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Old 06-22-2006, 05:55 AM   #1
Registered: Oct 2005
Location: Pakistan
Distribution: Debian,Pclinuxos
Posts: 327

Rep: Reputation: 31
Wink Mass backup

HEllo , I am going to format my harddrive completely and re-partition it , i was wondering if there is some way i can save alllllllllll my settings that i have on my current linux distrubutioins ,,, u might say they are petty things but it would be nice if i can BACKUP them , the things are like the history of commands that i ran in kde using RUN COMMAND (alt+f2) my settings of splash screen , amarok settings , my wall paper , taskbar etc etc, i kinda use my root account as i am a single user (i know its a bad habint and i would work on NOT using root account more often ) but for the time being can i save these settings (one wild idea that i have is that i may copy the root folder now and save it on other hd and when i reinstall my linux i paste that root folder there?)

-- also i wanna know if i can create another user account who has the same powers and rights that the root has? how can i do that?
Old 06-22-2006, 06:22 AM   #2
Registered: Jun 2006
Location: UK
Distribution: Ubuntu, Mandriva, Redhat and Fedora
Posts: 118

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Most of your settings are kept in your home folder. For root this is normally /root

if you perform a ls -a /root you will see a load of files and directories beginning with a . (which is why you need the -a, as files beginning with a . are hidden).

I'm not sure whether this will get absolutely everything, as some programs may put user configuration elsewhere. It should get most things.

If you intend to copy these into place then you should have the same version of all the software. Results can be a bit unpredictable if not, although they are usually forward compatible this is not guarenteed.

If you want to keep system settings as well as user settings, then these are in the /etc directory, but there are a lot of them.

You can have multiple users as root, but this is a bad idea. If logging in with root permissions then they have no limits and there is no user seperation so why would you want to have a seperate username?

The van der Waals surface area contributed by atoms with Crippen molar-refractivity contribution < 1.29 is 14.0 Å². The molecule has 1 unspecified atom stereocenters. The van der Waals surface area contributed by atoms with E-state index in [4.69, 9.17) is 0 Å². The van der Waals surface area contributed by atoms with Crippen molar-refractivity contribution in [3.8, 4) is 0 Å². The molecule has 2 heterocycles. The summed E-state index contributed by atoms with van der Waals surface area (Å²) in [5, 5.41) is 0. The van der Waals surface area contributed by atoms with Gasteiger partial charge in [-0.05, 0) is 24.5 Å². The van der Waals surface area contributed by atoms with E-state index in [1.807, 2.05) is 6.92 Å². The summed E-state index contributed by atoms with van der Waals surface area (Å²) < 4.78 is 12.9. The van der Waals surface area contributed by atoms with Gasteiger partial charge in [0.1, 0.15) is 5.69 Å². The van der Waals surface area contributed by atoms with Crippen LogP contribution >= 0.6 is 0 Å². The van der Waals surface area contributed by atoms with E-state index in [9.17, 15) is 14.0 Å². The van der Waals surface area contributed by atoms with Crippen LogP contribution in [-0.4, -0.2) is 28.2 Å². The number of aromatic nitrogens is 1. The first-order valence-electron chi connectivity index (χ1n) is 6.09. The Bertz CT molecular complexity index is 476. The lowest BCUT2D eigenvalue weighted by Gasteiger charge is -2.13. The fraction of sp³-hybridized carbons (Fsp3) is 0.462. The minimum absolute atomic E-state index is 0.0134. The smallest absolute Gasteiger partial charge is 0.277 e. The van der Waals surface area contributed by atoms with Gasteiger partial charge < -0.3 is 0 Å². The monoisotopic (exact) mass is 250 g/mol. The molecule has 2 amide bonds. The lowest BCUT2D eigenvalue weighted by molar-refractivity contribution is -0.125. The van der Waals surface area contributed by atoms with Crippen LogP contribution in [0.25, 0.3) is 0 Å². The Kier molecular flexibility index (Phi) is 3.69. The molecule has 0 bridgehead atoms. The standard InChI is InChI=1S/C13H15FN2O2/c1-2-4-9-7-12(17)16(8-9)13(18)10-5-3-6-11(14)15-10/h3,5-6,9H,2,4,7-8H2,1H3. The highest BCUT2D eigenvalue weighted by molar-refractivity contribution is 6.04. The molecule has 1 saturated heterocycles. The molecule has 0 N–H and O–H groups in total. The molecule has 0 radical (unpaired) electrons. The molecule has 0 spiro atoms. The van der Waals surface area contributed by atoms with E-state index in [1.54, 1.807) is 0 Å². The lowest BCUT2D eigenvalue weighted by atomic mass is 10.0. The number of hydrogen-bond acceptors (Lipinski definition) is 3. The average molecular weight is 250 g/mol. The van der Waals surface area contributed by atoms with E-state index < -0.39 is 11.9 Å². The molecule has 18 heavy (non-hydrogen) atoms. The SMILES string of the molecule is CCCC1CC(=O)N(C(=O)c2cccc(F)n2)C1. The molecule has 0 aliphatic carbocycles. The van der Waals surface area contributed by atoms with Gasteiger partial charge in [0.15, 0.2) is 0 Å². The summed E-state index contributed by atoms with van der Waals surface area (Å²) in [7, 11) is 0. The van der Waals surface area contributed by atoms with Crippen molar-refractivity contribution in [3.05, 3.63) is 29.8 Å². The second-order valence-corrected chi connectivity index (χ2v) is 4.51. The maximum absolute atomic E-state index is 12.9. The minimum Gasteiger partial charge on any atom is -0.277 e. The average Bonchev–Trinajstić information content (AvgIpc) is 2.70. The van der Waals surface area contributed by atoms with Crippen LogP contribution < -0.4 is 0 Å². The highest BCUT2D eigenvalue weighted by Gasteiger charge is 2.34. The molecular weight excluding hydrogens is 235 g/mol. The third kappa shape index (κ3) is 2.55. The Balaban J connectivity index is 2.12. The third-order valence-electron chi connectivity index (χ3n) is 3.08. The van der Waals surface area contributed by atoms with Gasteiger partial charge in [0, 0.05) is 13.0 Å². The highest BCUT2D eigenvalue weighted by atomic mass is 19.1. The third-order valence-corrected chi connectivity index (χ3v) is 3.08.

To give another user the same permissions as root then you can set its uid to 0. Effectively it will then be root.

A much better way is to use sudo. Login as a normal user and then using sudo multiple users can have the abilty to run commands as root under sudo using only their own password.
Old 06-22-2006, 06:31 AM   #3
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Registered: Jul 2002
Location: East Centra Illinois, USA
Distribution: Debian stable
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If you have more than one distro installed, and you want to save the users and root home directories with history/preferences and so on, look at Dar (and the GUI frontend Kdar).

Basically, boot into your primary distro. Mount the partitions which contain user and root directories to save. Configure Dar to backup only those directories/files you want saved. I'd recommend making a seperate backup for each distro. Restoring them will be somewhat easier that way.

Re-install your distros. Then restore the files to their respective distro.
Old 07-29-2006, 02:50 AM   #4
Registered: Oct 2005
Location: Pakistan
Distribution: Debian,Pclinuxos
Posts: 327

Original Poster
Rep: Reputation: 31
well in pclinuxos i just found a better way that is REMASTER ... it creates an image (.iso) which one can burn or keep it somewhere and when you install it (by poorman's install) you get all the things the way they were at the time you remastered it :-D
just google for remaster and poorman's install and wooooooohoooooooo


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